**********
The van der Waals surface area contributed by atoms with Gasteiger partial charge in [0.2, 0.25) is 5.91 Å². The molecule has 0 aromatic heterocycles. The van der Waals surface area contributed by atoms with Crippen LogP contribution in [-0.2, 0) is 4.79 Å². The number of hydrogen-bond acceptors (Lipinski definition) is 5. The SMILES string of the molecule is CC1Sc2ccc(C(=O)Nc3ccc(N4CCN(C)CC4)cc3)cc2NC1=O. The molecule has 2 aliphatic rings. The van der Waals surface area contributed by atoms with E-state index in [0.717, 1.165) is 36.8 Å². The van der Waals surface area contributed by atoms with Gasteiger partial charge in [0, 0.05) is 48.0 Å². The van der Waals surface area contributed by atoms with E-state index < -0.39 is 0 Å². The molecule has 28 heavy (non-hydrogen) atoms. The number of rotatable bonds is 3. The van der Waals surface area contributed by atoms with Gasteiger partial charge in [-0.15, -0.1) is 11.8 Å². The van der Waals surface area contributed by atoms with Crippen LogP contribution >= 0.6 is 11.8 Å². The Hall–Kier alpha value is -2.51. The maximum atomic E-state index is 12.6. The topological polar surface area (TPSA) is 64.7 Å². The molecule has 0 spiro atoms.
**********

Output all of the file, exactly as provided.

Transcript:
The van der Waals surface area contributed by atoms with Gasteiger partial charge in [0.2, 0.25) is 5.91 Å². The molecule has 0 aromatic heterocycles. The van der Waals surface area contributed by atoms with Crippen LogP contribution in [-0.2, 0) is 4.79 Å². The number of hydrogen-bond acceptors (Lipinski definition) is 5. The SMILES string of the molecule is CC1Sc2ccc(C(=O)Nc3ccc(N4CCN(C)CC4)cc3)cc2NC1=O. The molecule has 2 aliphatic rings. The van der Waals surface area contributed by atoms with E-state index in [0.717, 1.165) is 36.8 Å². The van der Waals surface area contributed by atoms with Gasteiger partial charge in [0, 0.05) is 48.0 Å². The van der Waals surface area contributed by atoms with E-state index < -0.39 is 0 Å². The molecule has 28 heavy (non-hydrogen) atoms. The number of rotatable bonds is 3. The van der Waals surface area contributed by atoms with Gasteiger partial charge in [-0.15, -0.1) is 11.8 Å². The van der Waals surface area contributed by atoms with Crippen LogP contribution >= 0.6 is 11.8 Å². The Hall–Kier alpha value is -2.51. The maximum atomic E-state index is 12.6. The topological polar surface area (TPSA) is 64.7 Å². The molecule has 0 spiro atoms.